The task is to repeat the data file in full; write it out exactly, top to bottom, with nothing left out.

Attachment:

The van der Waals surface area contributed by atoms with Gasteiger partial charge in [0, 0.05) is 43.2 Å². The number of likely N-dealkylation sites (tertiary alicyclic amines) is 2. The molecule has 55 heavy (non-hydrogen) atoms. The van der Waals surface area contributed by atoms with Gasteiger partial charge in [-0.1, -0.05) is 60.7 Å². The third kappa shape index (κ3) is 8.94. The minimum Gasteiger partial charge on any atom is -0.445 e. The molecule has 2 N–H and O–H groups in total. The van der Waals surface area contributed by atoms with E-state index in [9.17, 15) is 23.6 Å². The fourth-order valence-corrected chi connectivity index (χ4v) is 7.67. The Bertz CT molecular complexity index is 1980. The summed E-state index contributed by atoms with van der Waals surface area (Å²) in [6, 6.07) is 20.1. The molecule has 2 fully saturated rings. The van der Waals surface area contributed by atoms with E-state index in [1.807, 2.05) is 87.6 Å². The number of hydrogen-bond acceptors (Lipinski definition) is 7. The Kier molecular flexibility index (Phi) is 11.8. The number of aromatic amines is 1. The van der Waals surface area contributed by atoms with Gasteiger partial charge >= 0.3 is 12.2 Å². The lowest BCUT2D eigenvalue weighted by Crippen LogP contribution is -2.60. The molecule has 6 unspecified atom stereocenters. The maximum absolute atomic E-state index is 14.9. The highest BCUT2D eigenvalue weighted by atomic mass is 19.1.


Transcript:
The van der Waals surface area contributed by atoms with Gasteiger partial charge in [0, 0.05) is 43.2 Å². The number of likely N-dealkylation sites (tertiary alicyclic amines) is 2. The molecule has 55 heavy (non-hydrogen) atoms. The van der Waals surface area contributed by atoms with Gasteiger partial charge in [-0.1, -0.05) is 60.7 Å². The third kappa shape index (κ3) is 8.94. The minimum Gasteiger partial charge on any atom is -0.445 e. The molecule has 2 N–H and O–H groups in total. The van der Waals surface area contributed by atoms with E-state index in [9.17, 15) is 23.6 Å². The fourth-order valence-corrected chi connectivity index (χ4v) is 7.67. The Bertz CT molecular complexity index is 1980. The summed E-state index contributed by atoms with van der Waals surface area (Å²) in [6, 6.07) is 20.1. The molecule has 2 fully saturated rings. The van der Waals surface area contributed by atoms with E-state index in [1.807, 2.05) is 87.6 Å². The number of hydrogen-bond acceptors (Lipinski definition) is 7. The Kier molecular flexibility index (Phi) is 11.8. The number of aromatic amines is 1. The van der Waals surface area contributed by atoms with Gasteiger partial charge >= 0.3 is 12.2 Å². The lowest BCUT2D eigenvalue weighted by Crippen LogP contribution is -2.60. The molecule has 6 unspecified atom stereocenters. The maximum absolute atomic E-state index is 14.9. The highest BCUT2D eigenvalue weighted by atomic mass is 19.1.